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Mindfulness is more than just a trend

By Colleen Gavin, senior health coach at Capital Blue Cross.

The ‘Expert Voices’ submissions are for educational purposes only. They are written by marketing staff at Capital Blue Cross and Wellspan Health, in coordination with the experts listed. They are not connected to news coverage by WITF or Transforming Health. Information in these posts is not meant to replace professional medical advice or treatment plans. Capital Blue Cross and Wellspan Health encourage you to contact a qualified health care professional to discuss your individual health concerns.

Mindfulness is more than just some Zen trend, and less complex a concept than many believe.

So I’d like to remove any perceived mystery about mindfulness, and join the push by powerhouse companies such as Google, Apple, and General Mills to make the practice more mainstream.

If you’re being mindful, you’re simply using all five of your senses to take in your present moment. It’s about right now. This moment. Not tomorrow. Not yesterday. Not next week or next month or next year.

Colleen Gavin, a senior health coach at Capital Blue Cross.

It’s about focusing on the here and now.

We all juggle seemingly unending to-do lists in our everyday work and home lives, along with constant texts, IMs, emails, phone calls, and meetings. It can overwhelm us to the point of near-paralysis.

In helping us to focus on the task directly in front of us, being mindful can help quiet all those distractions and increase our productivity.

Some Bigwigs Believe

 That’s why Apple, Google, and General Mills, as some examples, have made mindfulness training and practices part of their workplaces. They realize it can help decrease distractions, increase production, and give their companies a competitive edge. Given that 75% of people in the United States say they’re stressed at work, according to the American Psychological Association (APA), this corporate infusion of mindfulness makes all sorts of sense.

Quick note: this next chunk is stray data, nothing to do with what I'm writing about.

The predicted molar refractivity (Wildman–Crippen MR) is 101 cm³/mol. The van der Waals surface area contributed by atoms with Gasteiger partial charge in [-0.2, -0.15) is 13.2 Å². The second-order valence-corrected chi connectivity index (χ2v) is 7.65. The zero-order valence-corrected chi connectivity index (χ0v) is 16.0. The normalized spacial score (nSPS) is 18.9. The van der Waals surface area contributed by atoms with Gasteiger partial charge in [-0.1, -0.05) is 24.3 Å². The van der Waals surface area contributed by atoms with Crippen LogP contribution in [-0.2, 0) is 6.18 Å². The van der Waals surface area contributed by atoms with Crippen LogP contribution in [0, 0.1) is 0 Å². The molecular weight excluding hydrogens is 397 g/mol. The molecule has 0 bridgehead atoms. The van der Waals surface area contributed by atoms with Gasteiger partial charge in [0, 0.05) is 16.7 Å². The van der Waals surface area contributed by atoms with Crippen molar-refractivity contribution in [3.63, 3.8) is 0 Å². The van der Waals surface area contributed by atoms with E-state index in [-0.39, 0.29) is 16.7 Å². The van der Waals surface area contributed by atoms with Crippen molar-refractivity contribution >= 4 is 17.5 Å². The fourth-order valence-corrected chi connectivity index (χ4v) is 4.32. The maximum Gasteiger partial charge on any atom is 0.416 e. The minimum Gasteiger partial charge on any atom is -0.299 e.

Early research supports these companies’ approach. Participants in one six-week program exhibited more job satisfaction and focus at work – and less work-life conflict, according to one study published by the APA.

That’s logical, because being mindful means you’re paying more attention to the things you’re doing right now. You’re enjoying it more because you’re doing it with intention. You’re out of autopilot mode.

Supportive Statistics

While there’s not yet an abundance of data detailing mindfulness’ effect, the pace of research is picking up. And the initial results are positive, suggesting mindfulness reduces stress, promotes empathy and compassion, improves focus, and even promotes better relationships.

Again, this makes sense. When you’re more attentive not only to the words you use, but how you use them, it’s likely to lead to stronger connections with loved ones, friends, and coworkers.

Here’s a short list of starting points toward being more mindful:

  • Lessen distractions. Consciously choose to answer email only at certain times, or to do only one task at a time. Turn off your automatic notifications.
  • Instill more calmness with regular breathing exercises.
  • Use the STOP technique – Stop and pause, Take a deep breath, Observe what is happening, and Proceed with an intentional choice to incorporate what you just learned.
  • Meditate, even with simple, starter meditations.

Again, mindfulness isn’t just some trendy term. Its benefits go beyond a few calm moments or some temporary stress management – though those are real and important advantages.

Because it makes you more aware of things you’ve previously not noticed, mindfulness – when practiced with constancy and consciousness – can truly enhance your world.

Colleen Gavin is a senior health coach at Capital Blue Cross.